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Clin Psychol Rev. 2002 Apr;22(3):345-62.

Foundations of psychosocial dynamic personality theory of collective people.

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  • 1Haifa University, PO Box 14710, Nazerat Ellit 17000, Haifa, Israel.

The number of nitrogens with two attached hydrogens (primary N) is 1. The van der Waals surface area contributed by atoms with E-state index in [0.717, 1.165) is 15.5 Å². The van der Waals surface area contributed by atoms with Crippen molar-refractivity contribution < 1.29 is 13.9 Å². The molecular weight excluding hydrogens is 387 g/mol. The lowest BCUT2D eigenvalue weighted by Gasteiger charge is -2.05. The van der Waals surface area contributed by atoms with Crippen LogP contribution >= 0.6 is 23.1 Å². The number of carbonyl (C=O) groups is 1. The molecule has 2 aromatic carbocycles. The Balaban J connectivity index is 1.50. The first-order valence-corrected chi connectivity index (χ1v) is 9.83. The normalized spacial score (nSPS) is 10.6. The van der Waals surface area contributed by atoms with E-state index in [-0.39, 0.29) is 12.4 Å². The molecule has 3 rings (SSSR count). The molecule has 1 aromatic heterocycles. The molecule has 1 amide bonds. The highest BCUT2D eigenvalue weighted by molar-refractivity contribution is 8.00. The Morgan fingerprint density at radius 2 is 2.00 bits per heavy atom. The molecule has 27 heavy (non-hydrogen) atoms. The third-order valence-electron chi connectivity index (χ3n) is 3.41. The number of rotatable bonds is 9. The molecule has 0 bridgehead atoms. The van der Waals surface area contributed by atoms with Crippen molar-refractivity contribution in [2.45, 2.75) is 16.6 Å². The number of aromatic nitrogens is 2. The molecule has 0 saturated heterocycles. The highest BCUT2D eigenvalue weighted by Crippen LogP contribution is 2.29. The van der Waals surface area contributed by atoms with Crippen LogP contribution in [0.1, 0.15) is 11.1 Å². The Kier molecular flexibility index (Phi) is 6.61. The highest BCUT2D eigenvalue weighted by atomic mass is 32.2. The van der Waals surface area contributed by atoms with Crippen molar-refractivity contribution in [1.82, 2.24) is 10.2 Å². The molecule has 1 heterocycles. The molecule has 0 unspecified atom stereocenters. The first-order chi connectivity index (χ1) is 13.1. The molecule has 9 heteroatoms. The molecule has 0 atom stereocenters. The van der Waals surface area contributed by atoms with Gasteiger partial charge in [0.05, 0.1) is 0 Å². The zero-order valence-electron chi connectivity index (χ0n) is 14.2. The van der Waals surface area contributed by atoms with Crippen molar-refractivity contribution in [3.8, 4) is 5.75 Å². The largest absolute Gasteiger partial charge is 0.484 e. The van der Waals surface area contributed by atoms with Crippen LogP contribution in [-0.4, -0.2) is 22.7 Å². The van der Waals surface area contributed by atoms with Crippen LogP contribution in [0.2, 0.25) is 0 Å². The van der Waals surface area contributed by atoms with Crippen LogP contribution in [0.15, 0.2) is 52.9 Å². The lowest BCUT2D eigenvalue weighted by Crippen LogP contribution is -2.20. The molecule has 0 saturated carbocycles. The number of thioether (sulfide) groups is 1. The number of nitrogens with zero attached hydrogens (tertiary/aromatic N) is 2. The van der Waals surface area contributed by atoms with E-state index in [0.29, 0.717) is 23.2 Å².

The concept of personality emerged as a part of the development of individualism in the western world to understand the quality of the newborn (individual). In premodern society, roles were the elements that constituted the person. Presently, about 80% of the people (Africa, Asia, and South America) in the world still live in a collective, authoritarian system. Personality theories that have been developed in Europe and North America seem to be limited in understanding and predicting the behavior of these people. One major difference between individualistic and collective peoples is their degree of individuation from the family. Western social-political systems enable individuals at the end of their development course to form an independent personality (or self) that is unique and different from others. For westerners, personality structures and processes enable us to predict behavior. Psychopathology is attributed to an intrapsychic disorder within the personality. Typically, psychotherapy aims to restore that order. For people who live in collective social systems, individuation does not take place. Therefore, norms, values, roles, and familial authority directives predict behavior more than personality. Psychopathology among these people has to do with interpersonal disorder within the family. Therefore, psychotherapy should aim to restore that order. This manuscript suggests foundations of a new psychosocial dynamic theory of personality to better fit our understanding of people living in collective societies.

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